Some Reports Say Army's Substance Abuse Programs are Failing Our Soldiers

According to USA Today, 20,000 U.S. soldiers suffer from some form of drug or alcohol-related problem each year.  The Army’s substance abuse program is where they are sent for screening.  Based on the current condition of our soldier’s substance abuse treatment options and results, the former chief of clinical services for the Army’s program is calling for needed change.

Management Problems

A USA Today online article reported recent findings on the Army substance-abuse clinics and the soldiers in need of treatment who are turned away.  The USA Today investigation found the Army program to be so lacking that thousands of soldier in need of treatment for substance abuse are turned away.  The poor care of other soldiers is linked to their suicide.

In 2010, the Army transferred its outpatient substance-abuse treatment to non-medical leadership, leading to substandard care.  The change led to the loss of veteran personnel, and the hiring of unqualified substance-abuse clinic directors and counselors.  USA Today acquired the information from records and senior Army clinical staff.

According to Wanda Kuehr, former program director of clinical services, the goal to give to treatment to soldiers is viewed as “inconsequential” by superiors.  She further notes that the Army cannot continue to “keep pushing things under the rug.”

At the same time, the Army denies any decline in its substance-abuse treatment efforts.

Harsh Realities

Following 14 years of war, thousands of our soldiers are left trying to cope with the physical, mental and spiritual ravages of war. Suffering from chronic pain stemming from injuries or wounds, from traumatic brain injury, from family disunity, and from PTSD, many seek escape in alcohol or pain medication abuse. 

An Army survey found that 104,000 soldiers reported serious drinking problems over the past year.  That translates to one in eight soldiers.

Army estimates reported by USA Today include 90 soldiers committing suicide since 2010, despite having received substance-abuse treatment within three months prior.  Thirty-one suicides followed soldiers receiving sub-standard care, based on clinical staff tabulations.

Based on emails, reports, program personnel interviews, and pages of Army files numbering in the hundreds, the following findings came to light:

<!     ØOf the Army’s 54 substance-abuse clinics across the globe, half of them fall below drug and alcohol-abuse treatment standards. 

<!     ØAn Army assessment shows only a handful of their substance-abuse treatment clinics worldwide to be in full-compliance.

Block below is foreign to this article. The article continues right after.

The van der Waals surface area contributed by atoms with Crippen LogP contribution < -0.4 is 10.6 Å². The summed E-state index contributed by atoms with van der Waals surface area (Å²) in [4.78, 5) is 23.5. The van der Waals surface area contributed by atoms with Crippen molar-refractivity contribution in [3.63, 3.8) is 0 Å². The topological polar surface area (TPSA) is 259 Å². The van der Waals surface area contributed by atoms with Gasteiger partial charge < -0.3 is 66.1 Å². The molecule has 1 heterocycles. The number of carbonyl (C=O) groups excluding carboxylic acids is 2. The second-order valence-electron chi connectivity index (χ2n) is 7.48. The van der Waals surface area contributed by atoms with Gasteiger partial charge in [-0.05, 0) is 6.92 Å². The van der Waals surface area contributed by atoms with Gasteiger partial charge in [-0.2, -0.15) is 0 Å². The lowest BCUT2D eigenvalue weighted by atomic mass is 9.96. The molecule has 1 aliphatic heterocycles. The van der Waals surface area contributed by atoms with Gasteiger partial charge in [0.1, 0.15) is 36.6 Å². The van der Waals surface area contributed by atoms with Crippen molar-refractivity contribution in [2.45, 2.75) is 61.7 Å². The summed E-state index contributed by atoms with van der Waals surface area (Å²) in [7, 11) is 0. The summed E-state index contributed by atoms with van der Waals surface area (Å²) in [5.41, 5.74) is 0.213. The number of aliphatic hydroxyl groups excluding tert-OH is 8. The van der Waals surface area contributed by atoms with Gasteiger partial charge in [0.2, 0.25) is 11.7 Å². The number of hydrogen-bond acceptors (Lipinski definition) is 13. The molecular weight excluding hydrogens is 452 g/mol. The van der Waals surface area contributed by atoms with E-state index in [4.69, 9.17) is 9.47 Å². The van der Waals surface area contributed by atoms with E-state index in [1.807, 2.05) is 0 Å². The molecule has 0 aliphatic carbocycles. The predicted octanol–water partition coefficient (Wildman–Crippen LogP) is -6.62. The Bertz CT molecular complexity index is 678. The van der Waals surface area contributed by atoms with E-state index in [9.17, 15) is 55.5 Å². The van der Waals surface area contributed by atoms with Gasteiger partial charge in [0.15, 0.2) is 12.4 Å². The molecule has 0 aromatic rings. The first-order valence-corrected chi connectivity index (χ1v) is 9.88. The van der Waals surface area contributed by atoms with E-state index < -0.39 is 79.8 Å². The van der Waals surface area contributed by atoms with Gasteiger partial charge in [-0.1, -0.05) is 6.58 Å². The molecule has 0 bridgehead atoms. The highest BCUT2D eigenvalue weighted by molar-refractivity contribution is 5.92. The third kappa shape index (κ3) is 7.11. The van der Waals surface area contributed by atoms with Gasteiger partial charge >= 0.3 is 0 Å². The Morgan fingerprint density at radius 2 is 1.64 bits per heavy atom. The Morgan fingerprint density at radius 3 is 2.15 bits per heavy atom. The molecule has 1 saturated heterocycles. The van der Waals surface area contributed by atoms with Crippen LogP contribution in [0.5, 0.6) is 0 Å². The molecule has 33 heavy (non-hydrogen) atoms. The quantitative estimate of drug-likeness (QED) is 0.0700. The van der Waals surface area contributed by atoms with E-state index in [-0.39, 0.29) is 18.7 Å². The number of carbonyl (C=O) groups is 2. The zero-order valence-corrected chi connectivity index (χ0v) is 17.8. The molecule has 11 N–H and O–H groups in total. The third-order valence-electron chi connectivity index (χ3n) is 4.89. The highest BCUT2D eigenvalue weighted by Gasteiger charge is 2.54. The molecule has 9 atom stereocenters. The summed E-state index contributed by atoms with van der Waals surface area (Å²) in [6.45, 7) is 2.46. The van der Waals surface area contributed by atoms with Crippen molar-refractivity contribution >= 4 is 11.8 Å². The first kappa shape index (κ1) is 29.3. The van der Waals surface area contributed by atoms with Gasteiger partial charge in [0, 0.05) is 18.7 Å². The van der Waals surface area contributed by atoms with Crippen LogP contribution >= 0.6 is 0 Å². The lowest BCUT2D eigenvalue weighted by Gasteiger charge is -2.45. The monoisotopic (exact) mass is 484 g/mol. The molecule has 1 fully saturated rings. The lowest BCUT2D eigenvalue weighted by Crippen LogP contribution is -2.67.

<!     ØBased on documented substance-abuse clinic performance evaluations by senior staffers, up to half of the 7,000 U.S. soldiers screened for potential alcohol or drug problems--and turned away--should have been treated.

<!     ØCounseling positions declined 38% over the past six years, leading to care waiting-lists at some clinics.

<!     ØArmy substance-abuse specialists cite a lack of focus on treatment mission, low staff motivation/morale, and a “poor continuity of care” in PowerPoint presentations in an effort to alert leaders to existing problems.

What the Future Holds

According to USA Today, the Army defends its treatment standards since the 2010 move of its substance abuse program from the Surgeon General’s Office to Installation Management Command.

Yet, 27 of the Armys’54 clinics rated below professionally accepted care standards based on an August, 2014 internal rating.  Twenty-two clinics received a borderline rating.  Five met accepted standards.

Clinics cited as problematic include the Washington D.C. area Fort Meyer clinic, and clinics at Alaska and South Korea bases.  The South Korea Yongsan Garrison clinic inspection report of January, 2015, cites dismal counseling services, a waiting list of soldiers seeking help, and a number of soldiers turned-away despite clear signs of drug or alcohol abuse.

It seems our soldiers are the frontline casualties of our lack of effective and workable substance abuse treatment.  They are the frontline casualties of our lack of understanding of the human mind and the true nature of a human being.

Ultimately, they are the frontline casualties of our woeful ignorance of how to fix the damage wrought by violence, war and inhumanity.

Perhaps it warrants a hard look at what we ask of our soldiers, how we break them—and how we fail them.